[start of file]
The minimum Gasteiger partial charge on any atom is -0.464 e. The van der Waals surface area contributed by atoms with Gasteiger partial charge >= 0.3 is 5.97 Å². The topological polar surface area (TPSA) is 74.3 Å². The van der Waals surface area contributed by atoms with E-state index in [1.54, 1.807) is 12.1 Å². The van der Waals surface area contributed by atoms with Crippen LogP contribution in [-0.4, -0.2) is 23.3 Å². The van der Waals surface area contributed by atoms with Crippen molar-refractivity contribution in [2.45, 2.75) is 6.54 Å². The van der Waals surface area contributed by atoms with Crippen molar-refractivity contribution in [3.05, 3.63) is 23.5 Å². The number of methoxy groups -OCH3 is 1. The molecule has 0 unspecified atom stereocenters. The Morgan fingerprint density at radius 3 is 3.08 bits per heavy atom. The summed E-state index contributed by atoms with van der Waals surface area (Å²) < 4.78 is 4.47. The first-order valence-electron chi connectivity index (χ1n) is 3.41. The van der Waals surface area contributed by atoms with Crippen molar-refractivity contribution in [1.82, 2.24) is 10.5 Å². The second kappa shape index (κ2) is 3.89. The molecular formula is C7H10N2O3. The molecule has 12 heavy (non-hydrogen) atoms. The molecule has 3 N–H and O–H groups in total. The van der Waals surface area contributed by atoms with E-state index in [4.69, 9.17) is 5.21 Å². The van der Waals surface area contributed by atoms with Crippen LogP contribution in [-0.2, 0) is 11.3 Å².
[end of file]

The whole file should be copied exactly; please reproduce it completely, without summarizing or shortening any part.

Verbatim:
The minimum Gasteiger partial charge on any atom is -0.464 e. The van der Waals surface area contributed by atoms with Gasteiger partial charge >= 0.3 is 5.97 Å². The topological polar surface area (TPSA) is 74.3 Å². The van der Waals surface area contributed by atoms with E-state index in [1.54, 1.807) is 12.1 Å². The van der Waals surface area contributed by atoms with Crippen LogP contribution in [-0.4, -0.2) is 23.3 Å². The van der Waals surface area contributed by atoms with Crippen molar-refractivity contribution in [2.45, 2.75) is 6.54 Å². The van der Waals surface area contributed by atoms with Crippen molar-refractivity contribution in [3.05, 3.63) is 23.5 Å². The number of methoxy groups -OCH3 is 1. The molecule has 0 unspecified atom stereocenters. The Morgan fingerprint density at radius 3 is 3.08 bits per heavy atom. The summed E-state index contributed by atoms with van der Waals surface area (Å²) < 4.78 is 4.47. The first-order valence-electron chi connectivity index (χ1n) is 3.41. The van der Waals surface area contributed by atoms with Crippen molar-refractivity contribution in [1.82, 2.24) is 10.5 Å². The second kappa shape index (κ2) is 3.89. The molecular formula is C7H10N2O3. The molecule has 12 heavy (non-hydrogen) atoms. The molecule has 3 N–H and O–H groups in total. The van der Waals surface area contributed by atoms with E-state index in [4.69, 9.17) is 5.21 Å². The van der Waals surface area contributed by atoms with Crippen LogP contribution in [-0.2, 0) is 11.3 Å².